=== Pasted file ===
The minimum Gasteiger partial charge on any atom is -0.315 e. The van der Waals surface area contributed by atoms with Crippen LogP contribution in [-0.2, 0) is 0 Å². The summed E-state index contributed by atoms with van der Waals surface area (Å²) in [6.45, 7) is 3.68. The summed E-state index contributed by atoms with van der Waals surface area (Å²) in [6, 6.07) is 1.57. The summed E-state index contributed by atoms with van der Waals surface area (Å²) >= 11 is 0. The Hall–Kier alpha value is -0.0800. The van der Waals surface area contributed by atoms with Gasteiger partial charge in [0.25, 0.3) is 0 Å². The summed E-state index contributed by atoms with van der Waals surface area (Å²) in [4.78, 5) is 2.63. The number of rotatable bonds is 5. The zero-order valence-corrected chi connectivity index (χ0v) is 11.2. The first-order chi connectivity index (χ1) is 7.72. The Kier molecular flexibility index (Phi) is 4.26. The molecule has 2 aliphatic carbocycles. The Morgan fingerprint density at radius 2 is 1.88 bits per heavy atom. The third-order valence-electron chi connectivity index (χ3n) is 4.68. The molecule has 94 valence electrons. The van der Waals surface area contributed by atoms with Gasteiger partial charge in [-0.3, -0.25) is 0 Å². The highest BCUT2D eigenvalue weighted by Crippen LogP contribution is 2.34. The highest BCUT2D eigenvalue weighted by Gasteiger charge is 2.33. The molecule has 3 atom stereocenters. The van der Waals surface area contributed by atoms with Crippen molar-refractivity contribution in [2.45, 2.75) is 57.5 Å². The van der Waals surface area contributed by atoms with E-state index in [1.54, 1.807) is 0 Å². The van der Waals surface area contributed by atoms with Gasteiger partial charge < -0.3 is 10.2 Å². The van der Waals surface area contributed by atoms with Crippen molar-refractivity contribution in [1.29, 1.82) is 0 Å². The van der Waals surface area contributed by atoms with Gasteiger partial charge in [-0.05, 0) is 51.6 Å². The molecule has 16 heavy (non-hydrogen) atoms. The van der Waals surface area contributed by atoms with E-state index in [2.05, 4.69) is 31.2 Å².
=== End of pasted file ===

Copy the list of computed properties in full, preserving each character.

The minimum Gasteiger partial charge on any atom is -0.315 e. The van der Waals surface area contributed by atoms with Crippen LogP contribution in [-0.2, 0) is 0 Å². The summed E-state index contributed by atoms with van der Waals surface area (Å²) in [6.45, 7) is 3.68. The summed E-state index contributed by atoms with van der Waals surface area (Å²) in [6, 6.07) is 1.57. The summed E-state index contributed by atoms with van der Waals surface area (Å²) >= 11 is 0. The Hall–Kier alpha value is -0.0800. The van der Waals surface area contributed by atoms with Gasteiger partial charge in [0.25, 0.3) is 0 Å². The summed E-state index contributed by atoms with van der Waals surface area (Å²) in [4.78, 5) is 2.63. The number of rotatable bonds is 5. The zero-order valence-corrected chi connectivity index (χ0v) is 11.2. The first-order chi connectivity index (χ1) is 7.72. The Kier molecular flexibility index (Phi) is 4.26. The molecule has 2 aliphatic carbocycles. The Morgan fingerprint density at radius 2 is 1.88 bits per heavy atom. The third-order valence-electron chi connectivity index (χ3n) is 4.68. The molecule has 94 valence electrons. The van der Waals surface area contributed by atoms with Gasteiger partial charge in [-0.3, -0.25) is 0 Å². The highest BCUT2D eigenvalue weighted by Crippen LogP contribution is 2.34. The highest BCUT2D eigenvalue weighted by Gasteiger charge is 2.33. The molecule has 3 atom stereocenters. The van der Waals surface area contributed by atoms with Crippen molar-refractivity contribution in [2.45, 2.75) is 57.5 Å². The van der Waals surface area contributed by atoms with E-state index in [1.54, 1.807) is 0 Å². The van der Waals surface area contributed by atoms with Gasteiger partial charge < -0.3 is 10.2 Å². The van der Waals surface area contributed by atoms with Crippen molar-refractivity contribution in [1.29, 1.82) is 0 Å². The van der Waals surface area contributed by atoms with Gasteiger partial charge in [-0.05, 0) is 51.6 Å². The molecule has 16 heavy (non-hydrogen) atoms. The van der Waals surface area contributed by atoms with E-state index in [2.05, 4.69) is 31.2 Å².